Clearly, Amazon knows that my loyalty as a consumer is price-dependent. Unless they can move into a similar market space as Apple occupies, which is less so, they are going to have to watch always for competitors looking to play the one-downsmanship game that is so often retail. This is not impossible, but it is difficult, as department stores across America can attest. This is clearly why they are pushing so hard to develop their own ecosystem.
As always, the world is more complex than pundits make it out to be.
Back in 2007 a member of the press asked Steve Jobs about Apple’s participation, or lack thereof, in the Intel Inside program. Both Jobs and Phil Schiller make it clear that they want the customer’s experience to be focused on what the product delivers, not who the makers of its components are.
That’s important for a couple of reasons. First of all, it keeps producers focused on their audience’s experience and not on satisfying supplier or partner compliance requirements in order to save money. So, deliver a great product to your real audience and make money in the old-fashioned way. Second, it makes your product yours and not someone else’s. If you change suppliers, you don’t need to change anything else. Third, and most importantly, it forces you as a producer to take responsibility for your product. Its strengths, and its weaknesses, are yours and yours alone to account for.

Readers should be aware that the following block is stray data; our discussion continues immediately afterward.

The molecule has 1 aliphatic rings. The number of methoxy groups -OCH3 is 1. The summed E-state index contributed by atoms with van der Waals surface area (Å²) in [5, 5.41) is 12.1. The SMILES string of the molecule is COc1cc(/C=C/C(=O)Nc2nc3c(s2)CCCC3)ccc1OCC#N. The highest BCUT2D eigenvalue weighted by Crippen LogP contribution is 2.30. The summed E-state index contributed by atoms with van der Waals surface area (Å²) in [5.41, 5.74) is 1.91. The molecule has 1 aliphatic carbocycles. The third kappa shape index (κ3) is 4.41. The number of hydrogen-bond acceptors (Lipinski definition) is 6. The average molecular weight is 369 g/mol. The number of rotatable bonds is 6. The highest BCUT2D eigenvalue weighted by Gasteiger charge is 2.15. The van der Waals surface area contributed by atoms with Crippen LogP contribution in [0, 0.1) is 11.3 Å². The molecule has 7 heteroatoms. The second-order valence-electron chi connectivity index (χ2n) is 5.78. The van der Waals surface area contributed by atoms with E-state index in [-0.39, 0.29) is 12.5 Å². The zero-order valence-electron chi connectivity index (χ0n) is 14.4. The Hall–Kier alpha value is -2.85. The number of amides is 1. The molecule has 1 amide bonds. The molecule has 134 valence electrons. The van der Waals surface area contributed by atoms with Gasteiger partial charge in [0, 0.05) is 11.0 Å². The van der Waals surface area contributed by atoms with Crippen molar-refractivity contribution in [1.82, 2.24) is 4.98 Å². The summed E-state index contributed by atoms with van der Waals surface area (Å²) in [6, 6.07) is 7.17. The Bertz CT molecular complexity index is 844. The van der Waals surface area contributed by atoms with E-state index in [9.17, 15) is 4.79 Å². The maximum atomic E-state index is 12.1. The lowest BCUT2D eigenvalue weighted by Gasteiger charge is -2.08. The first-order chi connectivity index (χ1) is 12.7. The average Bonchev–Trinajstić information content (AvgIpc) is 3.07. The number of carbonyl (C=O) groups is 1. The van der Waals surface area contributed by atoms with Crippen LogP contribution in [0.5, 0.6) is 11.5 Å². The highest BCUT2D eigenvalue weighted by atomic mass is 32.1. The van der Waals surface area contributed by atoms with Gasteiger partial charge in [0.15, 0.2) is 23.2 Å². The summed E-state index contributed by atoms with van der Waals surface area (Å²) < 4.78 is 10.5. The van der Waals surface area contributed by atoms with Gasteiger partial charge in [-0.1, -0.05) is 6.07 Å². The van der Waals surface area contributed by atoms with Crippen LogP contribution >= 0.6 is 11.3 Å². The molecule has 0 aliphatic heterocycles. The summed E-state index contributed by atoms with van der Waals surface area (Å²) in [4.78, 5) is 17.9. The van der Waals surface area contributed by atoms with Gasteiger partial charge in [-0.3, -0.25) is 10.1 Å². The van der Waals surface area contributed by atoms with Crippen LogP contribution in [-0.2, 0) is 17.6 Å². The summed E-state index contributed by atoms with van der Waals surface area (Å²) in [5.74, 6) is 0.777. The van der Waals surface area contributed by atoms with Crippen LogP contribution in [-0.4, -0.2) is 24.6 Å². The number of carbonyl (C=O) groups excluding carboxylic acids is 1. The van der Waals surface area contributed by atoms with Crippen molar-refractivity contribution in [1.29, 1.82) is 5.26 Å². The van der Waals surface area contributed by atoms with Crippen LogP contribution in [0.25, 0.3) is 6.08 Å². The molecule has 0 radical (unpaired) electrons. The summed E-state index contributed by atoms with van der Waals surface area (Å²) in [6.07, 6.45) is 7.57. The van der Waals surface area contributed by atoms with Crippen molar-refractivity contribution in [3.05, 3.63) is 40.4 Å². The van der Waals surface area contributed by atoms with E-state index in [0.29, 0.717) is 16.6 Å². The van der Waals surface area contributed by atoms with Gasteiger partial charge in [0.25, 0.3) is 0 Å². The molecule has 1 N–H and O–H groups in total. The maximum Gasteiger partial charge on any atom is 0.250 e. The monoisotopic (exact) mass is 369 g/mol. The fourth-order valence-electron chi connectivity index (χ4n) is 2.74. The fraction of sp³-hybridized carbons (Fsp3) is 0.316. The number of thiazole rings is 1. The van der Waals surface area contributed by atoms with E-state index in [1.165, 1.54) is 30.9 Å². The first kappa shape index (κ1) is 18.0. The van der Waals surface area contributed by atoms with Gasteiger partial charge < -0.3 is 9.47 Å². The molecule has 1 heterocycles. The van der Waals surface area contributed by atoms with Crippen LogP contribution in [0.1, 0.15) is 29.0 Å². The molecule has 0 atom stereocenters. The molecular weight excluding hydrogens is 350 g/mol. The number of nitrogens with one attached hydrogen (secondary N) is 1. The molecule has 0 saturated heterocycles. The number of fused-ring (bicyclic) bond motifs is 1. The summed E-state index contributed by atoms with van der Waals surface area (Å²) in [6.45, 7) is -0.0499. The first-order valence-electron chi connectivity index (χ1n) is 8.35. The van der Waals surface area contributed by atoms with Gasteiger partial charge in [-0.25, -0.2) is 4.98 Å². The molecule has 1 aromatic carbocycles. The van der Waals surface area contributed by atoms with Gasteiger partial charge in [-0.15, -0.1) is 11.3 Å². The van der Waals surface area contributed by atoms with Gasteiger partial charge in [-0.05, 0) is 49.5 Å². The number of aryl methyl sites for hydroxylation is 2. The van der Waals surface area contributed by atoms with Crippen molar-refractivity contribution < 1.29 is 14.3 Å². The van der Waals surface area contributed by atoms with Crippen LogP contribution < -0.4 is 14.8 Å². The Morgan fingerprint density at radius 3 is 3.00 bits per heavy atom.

Listen for yourself.
The Washington Post has a three-part series chronicling a recent workshop in Menlo Park, California focused on finding ways to save independent bookstores. Day 3 is here, with links to the previous two days. The threat? Amazon.
Oh, Amazon, I don’t know how to feel about you anymore. Life on the South Coast would be, first, intellectually poorer, and, second, more expensive with you.
That is, we have no local bookstores except for Barnes and Noble and Books-a-Million — okay, I’m not counting our one goofy used bookstore and the handful of Christian bookstores. Our local public library is strictly a browsing library and our university library hasn’t bought much in the way of new books since 2005. Amazon has been our one conduit for maintaining any kind of relationship with intellectual currency.
But Amazon’s business practices — their pricing practices, their treatment of employees (especially those in their distribution centers) — seem only to reveal a cut-throat approach to the world.
CNet has a fantastic history of “Netflix’s lost year” in which they pair all the external happenings that all of us could observe with internal events. If the article seems too long to read: the conclusion is Netflix over-reached in its transition. Streaming video is the future, but there was no reason to cannibalize the company by spinning off the DVDs when that end of the business could simply have slowly been sunsetted. Why did Netflix over-reach? CEO Reed Hastings let success go to his head.
It never ceases to amaze me how executives and managers of successful companies begin to believe their own hype. The fact is few organizations, if any, succeed because of one individual alone. One person may give the driving vision, but there’s a whole lot more to be done on the execution end of things.
And then there’s luck. Few successful people realize how much luck, just the raw randomness of the universe, made their success possible. A large percentage see their own hard work, and no doubt hard work is important, but they don’t see all the other folks working equally hard, perhaps even harder, who did not succeed.
The result of this weird blindness, perhaps a function of our own American tendency to tell “rags to riches” stories that tend to focus on the individual and not the organization, is that smart folks too often think they are the only ones who know better.